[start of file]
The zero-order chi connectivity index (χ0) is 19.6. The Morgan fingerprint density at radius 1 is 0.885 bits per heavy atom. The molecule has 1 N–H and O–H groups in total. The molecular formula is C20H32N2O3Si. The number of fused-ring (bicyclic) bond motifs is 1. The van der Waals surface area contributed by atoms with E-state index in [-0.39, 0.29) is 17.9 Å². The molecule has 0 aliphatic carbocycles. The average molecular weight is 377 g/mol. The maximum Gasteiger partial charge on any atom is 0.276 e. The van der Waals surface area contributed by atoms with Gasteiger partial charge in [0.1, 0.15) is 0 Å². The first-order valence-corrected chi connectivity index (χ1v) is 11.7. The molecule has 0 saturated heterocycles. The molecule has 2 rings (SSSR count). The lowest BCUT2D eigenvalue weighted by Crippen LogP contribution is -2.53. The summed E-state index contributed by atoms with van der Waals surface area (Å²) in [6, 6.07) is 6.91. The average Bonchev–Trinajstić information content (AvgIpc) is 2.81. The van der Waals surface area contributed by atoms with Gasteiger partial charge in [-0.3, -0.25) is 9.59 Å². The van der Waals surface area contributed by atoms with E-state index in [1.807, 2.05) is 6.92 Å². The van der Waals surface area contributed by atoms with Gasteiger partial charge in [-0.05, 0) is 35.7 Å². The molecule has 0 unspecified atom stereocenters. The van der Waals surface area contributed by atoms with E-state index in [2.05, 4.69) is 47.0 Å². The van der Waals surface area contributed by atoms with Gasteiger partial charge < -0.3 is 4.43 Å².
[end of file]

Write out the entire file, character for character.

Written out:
The zero-order chi connectivity index (χ0) is 19.6. The Morgan fingerprint density at radius 1 is 0.885 bits per heavy atom. The molecule has 1 N–H and O–H groups in total. The molecular formula is C20H32N2O3Si. The number of fused-ring (bicyclic) bond motifs is 1. The van der Waals surface area contributed by atoms with E-state index in [-0.39, 0.29) is 17.9 Å². The molecule has 0 aliphatic carbocycles. The average molecular weight is 377 g/mol. The maximum Gasteiger partial charge on any atom is 0.276 e. The van der Waals surface area contributed by atoms with Gasteiger partial charge in [0.1, 0.15) is 0 Å². The first-order valence-corrected chi connectivity index (χ1v) is 11.7. The molecule has 0 saturated heterocycles. The molecule has 2 rings (SSSR count). The lowest BCUT2D eigenvalue weighted by Crippen LogP contribution is -2.53. The summed E-state index contributed by atoms with van der Waals surface area (Å²) in [6, 6.07) is 6.91. The average Bonchev–Trinajstić information content (AvgIpc) is 2.81. The van der Waals surface area contributed by atoms with Gasteiger partial charge in [-0.3, -0.25) is 9.59 Å². The van der Waals surface area contributed by atoms with E-state index in [1.807, 2.05) is 6.92 Å². The van der Waals surface area contributed by atoms with Gasteiger partial charge in [-0.05, 0) is 35.7 Å². The molecule has 0 unspecified atom stereocenters. The van der Waals surface area contributed by atoms with E-state index in [2.05, 4.69) is 47.0 Å². The van der Waals surface area contributed by atoms with Gasteiger partial charge < -0.3 is 4.43 Å².